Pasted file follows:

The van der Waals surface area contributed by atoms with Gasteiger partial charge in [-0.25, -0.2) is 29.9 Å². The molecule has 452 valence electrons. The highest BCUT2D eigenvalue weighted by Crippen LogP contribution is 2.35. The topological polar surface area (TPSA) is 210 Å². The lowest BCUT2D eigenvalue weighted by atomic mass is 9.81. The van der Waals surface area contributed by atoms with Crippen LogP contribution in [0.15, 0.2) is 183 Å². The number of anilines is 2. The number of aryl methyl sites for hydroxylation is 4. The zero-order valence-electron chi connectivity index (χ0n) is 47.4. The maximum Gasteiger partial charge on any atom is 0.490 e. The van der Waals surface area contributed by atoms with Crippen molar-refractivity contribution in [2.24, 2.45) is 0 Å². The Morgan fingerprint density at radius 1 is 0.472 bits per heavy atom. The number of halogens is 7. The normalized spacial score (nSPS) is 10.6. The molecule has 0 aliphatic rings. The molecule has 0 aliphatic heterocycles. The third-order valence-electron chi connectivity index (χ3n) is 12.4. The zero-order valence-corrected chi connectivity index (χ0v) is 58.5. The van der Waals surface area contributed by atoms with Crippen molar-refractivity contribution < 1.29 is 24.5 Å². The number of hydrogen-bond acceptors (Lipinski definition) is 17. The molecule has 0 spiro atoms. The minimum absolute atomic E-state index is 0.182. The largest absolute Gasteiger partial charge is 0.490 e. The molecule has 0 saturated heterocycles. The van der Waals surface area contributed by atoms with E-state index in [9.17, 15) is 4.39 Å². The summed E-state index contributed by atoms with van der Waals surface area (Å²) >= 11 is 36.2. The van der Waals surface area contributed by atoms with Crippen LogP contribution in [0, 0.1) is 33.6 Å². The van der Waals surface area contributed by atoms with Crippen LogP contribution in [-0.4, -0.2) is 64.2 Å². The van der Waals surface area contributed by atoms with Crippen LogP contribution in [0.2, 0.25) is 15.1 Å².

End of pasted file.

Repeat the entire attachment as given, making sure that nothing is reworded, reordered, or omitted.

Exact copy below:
The van der Waals surface area contributed by atoms with Gasteiger partial charge in [-0.25, -0.2) is 29.9 Å². The molecule has 452 valence electrons. The highest BCUT2D eigenvalue weighted by Crippen LogP contribution is 2.35. The topological polar surface area (TPSA) is 210 Å². The lowest BCUT2D eigenvalue weighted by atomic mass is 9.81. The van der Waals surface area contributed by atoms with Crippen LogP contribution in [0.15, 0.2) is 183 Å². The number of anilines is 2. The number of aryl methyl sites for hydroxylation is 4. The zero-order valence-electron chi connectivity index (χ0n) is 47.4. The maximum Gasteiger partial charge on any atom is 0.490 e. The van der Waals surface area contributed by atoms with Crippen molar-refractivity contribution in [2.24, 2.45) is 0 Å². The Morgan fingerprint density at radius 1 is 0.472 bits per heavy atom. The number of halogens is 7. The normalized spacial score (nSPS) is 10.6. The molecule has 0 aliphatic rings. The molecule has 0 aliphatic heterocycles. The third-order valence-electron chi connectivity index (χ3n) is 12.4. The zero-order valence-corrected chi connectivity index (χ0v) is 58.5. The van der Waals surface area contributed by atoms with Crippen molar-refractivity contribution < 1.29 is 24.5 Å². The number of hydrogen-bond acceptors (Lipinski definition) is 17. The molecule has 0 spiro atoms. The minimum absolute atomic E-state index is 0.182. The largest absolute Gasteiger partial charge is 0.490 e. The molecule has 0 saturated heterocycles. The van der Waals surface area contributed by atoms with E-state index in [9.17, 15) is 4.39 Å². The summed E-state index contributed by atoms with van der Waals surface area (Å²) >= 11 is 36.2. The van der Waals surface area contributed by atoms with Crippen LogP contribution in [0, 0.1) is 33.6 Å². The van der Waals surface area contributed by atoms with Crippen LogP contribution in [-0.4, -0.2) is 64.2 Å². The van der Waals surface area contributed by atoms with Crippen LogP contribution in [0.2, 0.25) is 15.1 Å².